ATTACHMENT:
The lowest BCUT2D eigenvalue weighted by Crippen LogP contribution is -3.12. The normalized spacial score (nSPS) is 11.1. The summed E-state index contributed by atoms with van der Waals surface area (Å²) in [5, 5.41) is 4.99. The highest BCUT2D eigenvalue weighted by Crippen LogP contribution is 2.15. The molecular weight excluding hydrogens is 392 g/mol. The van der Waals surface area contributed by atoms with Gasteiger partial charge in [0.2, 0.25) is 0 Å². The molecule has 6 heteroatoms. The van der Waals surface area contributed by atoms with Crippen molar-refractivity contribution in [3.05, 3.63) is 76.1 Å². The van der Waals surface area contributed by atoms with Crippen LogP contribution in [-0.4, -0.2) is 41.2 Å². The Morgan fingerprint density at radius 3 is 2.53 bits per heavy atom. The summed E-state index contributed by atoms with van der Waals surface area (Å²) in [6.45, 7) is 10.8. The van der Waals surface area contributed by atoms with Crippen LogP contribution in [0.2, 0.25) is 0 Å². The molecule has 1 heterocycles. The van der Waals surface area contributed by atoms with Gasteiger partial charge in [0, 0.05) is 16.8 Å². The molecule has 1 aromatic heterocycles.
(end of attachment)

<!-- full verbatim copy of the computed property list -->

The lowest BCUT2D eigenvalue weighted by Crippen LogP contribution is -3.12. The normalized spacial score (nSPS) is 11.1. The summed E-state index contributed by atoms with van der Waals surface area (Å²) in [5, 5.41) is 4.99. The highest BCUT2D eigenvalue weighted by Crippen LogP contribution is 2.15. The molecular weight excluding hydrogens is 392 g/mol. The van der Waals surface area contributed by atoms with Gasteiger partial charge in [0.2, 0.25) is 0 Å². The molecule has 6 heteroatoms. The van der Waals surface area contributed by atoms with Crippen molar-refractivity contribution in [3.05, 3.63) is 76.1 Å². The van der Waals surface area contributed by atoms with Crippen LogP contribution in [-0.4, -0.2) is 41.2 Å². The Morgan fingerprint density at radius 3 is 2.53 bits per heavy atom. The summed E-state index contributed by atoms with van der Waals surface area (Å²) in [6.45, 7) is 10.8. The van der Waals surface area contributed by atoms with Crippen LogP contribution in [0.2, 0.25) is 0 Å². The molecule has 1 heterocycles. The van der Waals surface area contributed by atoms with Gasteiger partial charge in [0, 0.05) is 16.8 Å². The molecule has 1 aromatic heterocycles.